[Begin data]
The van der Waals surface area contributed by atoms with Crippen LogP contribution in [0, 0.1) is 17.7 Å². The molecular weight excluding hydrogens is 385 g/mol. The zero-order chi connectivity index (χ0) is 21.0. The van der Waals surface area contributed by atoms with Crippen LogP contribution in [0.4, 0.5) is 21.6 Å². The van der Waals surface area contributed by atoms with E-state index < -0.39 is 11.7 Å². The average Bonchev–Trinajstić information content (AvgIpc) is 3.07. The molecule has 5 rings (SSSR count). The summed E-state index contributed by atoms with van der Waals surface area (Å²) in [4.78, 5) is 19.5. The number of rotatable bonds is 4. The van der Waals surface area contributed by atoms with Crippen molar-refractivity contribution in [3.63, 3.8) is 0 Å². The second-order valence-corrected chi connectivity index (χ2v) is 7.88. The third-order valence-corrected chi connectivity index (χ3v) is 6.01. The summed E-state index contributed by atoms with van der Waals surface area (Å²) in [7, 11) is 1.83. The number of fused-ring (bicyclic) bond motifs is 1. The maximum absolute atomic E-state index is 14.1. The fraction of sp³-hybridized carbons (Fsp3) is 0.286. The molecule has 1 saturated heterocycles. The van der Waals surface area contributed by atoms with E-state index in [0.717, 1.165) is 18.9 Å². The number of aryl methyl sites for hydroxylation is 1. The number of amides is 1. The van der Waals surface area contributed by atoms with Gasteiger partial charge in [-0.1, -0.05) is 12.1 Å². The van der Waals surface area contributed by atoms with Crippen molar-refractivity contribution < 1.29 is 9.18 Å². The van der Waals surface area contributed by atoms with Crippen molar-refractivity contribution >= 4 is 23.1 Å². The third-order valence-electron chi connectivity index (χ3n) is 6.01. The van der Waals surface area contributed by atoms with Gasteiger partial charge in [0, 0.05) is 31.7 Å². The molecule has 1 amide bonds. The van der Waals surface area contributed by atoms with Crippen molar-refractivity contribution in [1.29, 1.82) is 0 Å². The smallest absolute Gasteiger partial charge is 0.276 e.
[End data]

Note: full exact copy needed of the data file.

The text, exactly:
The van der Waals surface area contributed by atoms with Crippen LogP contribution in [0, 0.1) is 17.7 Å². The molecular weight excluding hydrogens is 385 g/mol. The zero-order chi connectivity index (χ0) is 21.0. The van der Waals surface area contributed by atoms with Crippen LogP contribution in [0.4, 0.5) is 21.6 Å². The van der Waals surface area contributed by atoms with E-state index < -0.39 is 11.7 Å². The average Bonchev–Trinajstić information content (AvgIpc) is 3.07. The molecule has 5 rings (SSSR count). The summed E-state index contributed by atoms with van der Waals surface area (Å²) in [4.78, 5) is 19.5. The number of rotatable bonds is 4. The van der Waals surface area contributed by atoms with Crippen molar-refractivity contribution in [3.63, 3.8) is 0 Å². The second-order valence-corrected chi connectivity index (χ2v) is 7.88. The third-order valence-corrected chi connectivity index (χ3v) is 6.01. The summed E-state index contributed by atoms with van der Waals surface area (Å²) in [7, 11) is 1.83. The number of fused-ring (bicyclic) bond motifs is 1. The maximum absolute atomic E-state index is 14.1. The fraction of sp³-hybridized carbons (Fsp3) is 0.286. The molecule has 1 saturated heterocycles. The van der Waals surface area contributed by atoms with E-state index in [0.717, 1.165) is 18.9 Å². The number of aryl methyl sites for hydroxylation is 1. The number of amides is 1. The van der Waals surface area contributed by atoms with Gasteiger partial charge in [-0.1, -0.05) is 12.1 Å². The van der Waals surface area contributed by atoms with Crippen molar-refractivity contribution < 1.29 is 9.18 Å². The van der Waals surface area contributed by atoms with Crippen molar-refractivity contribution >= 4 is 23.1 Å². The third-order valence-electron chi connectivity index (χ3n) is 6.01. The van der Waals surface area contributed by atoms with Gasteiger partial charge in [0, 0.05) is 31.7 Å². The molecule has 1 amide bonds. The van der Waals surface area contributed by atoms with Crippen molar-refractivity contribution in [1.29, 1.82) is 0 Å². The smallest absolute Gasteiger partial charge is 0.276 e.